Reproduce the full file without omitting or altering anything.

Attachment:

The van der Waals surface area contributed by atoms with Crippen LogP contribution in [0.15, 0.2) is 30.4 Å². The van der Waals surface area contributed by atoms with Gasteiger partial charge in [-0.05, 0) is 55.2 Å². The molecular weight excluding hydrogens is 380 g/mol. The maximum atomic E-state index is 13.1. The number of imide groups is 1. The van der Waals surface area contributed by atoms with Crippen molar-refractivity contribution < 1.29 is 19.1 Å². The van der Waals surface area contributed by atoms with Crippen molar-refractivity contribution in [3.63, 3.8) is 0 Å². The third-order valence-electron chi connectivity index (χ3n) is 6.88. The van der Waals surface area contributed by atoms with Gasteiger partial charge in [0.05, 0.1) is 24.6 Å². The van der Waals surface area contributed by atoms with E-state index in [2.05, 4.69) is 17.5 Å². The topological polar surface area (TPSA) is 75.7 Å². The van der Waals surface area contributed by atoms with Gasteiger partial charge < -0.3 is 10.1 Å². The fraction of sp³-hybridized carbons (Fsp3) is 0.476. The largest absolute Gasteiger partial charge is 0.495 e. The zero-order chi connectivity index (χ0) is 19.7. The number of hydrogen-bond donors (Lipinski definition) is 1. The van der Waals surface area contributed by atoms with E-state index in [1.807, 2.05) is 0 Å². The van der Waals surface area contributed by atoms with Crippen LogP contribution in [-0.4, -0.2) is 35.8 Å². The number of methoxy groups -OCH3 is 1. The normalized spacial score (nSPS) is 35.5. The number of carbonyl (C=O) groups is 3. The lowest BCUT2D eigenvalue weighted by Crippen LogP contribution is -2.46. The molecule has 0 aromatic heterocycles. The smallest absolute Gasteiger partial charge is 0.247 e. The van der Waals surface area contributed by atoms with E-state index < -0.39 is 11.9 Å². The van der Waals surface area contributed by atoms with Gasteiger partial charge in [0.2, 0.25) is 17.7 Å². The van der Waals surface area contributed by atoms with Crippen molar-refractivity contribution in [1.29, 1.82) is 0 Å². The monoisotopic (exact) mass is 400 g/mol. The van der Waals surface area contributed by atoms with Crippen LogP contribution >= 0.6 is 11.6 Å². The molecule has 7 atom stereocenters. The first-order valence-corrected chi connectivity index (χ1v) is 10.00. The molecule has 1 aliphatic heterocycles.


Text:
The van der Waals surface area contributed by atoms with Crippen LogP contribution in [0.15, 0.2) is 30.4 Å². The van der Waals surface area contributed by atoms with Gasteiger partial charge in [-0.05, 0) is 55.2 Å². The molecular weight excluding hydrogens is 380 g/mol. The maximum atomic E-state index is 13.1. The number of imide groups is 1. The van der Waals surface area contributed by atoms with Crippen molar-refractivity contribution < 1.29 is 19.1 Å². The van der Waals surface area contributed by atoms with Crippen molar-refractivity contribution in [3.63, 3.8) is 0 Å². The third-order valence-electron chi connectivity index (χ3n) is 6.88. The van der Waals surface area contributed by atoms with Gasteiger partial charge in [0.05, 0.1) is 24.6 Å². The van der Waals surface area contributed by atoms with E-state index in [2.05, 4.69) is 17.5 Å². The topological polar surface area (TPSA) is 75.7 Å². The van der Waals surface area contributed by atoms with Gasteiger partial charge < -0.3 is 10.1 Å². The fraction of sp³-hybridized carbons (Fsp3) is 0.476. The largest absolute Gasteiger partial charge is 0.495 e. The zero-order chi connectivity index (χ0) is 19.7. The number of hydrogen-bond donors (Lipinski definition) is 1. The van der Waals surface area contributed by atoms with E-state index in [1.807, 2.05) is 0 Å². The van der Waals surface area contributed by atoms with Crippen LogP contribution in [-0.4, -0.2) is 35.8 Å². The number of methoxy groups -OCH3 is 1. The normalized spacial score (nSPS) is 35.5. The number of carbonyl (C=O) groups is 3. The lowest BCUT2D eigenvalue weighted by Crippen LogP contribution is -2.46. The molecule has 0 aromatic heterocycles. The smallest absolute Gasteiger partial charge is 0.247 e. The van der Waals surface area contributed by atoms with E-state index < -0.39 is 11.9 Å². The van der Waals surface area contributed by atoms with Gasteiger partial charge in [0.2, 0.25) is 17.7 Å². The van der Waals surface area contributed by atoms with Crippen molar-refractivity contribution in [1.29, 1.82) is 0 Å². The monoisotopic (exact) mass is 400 g/mol. The van der Waals surface area contributed by atoms with Crippen LogP contribution >= 0.6 is 11.6 Å². The molecule has 7 atom stereocenters. The first-order valence-corrected chi connectivity index (χ1v) is 10.00. The molecule has 1 aliphatic heterocycles.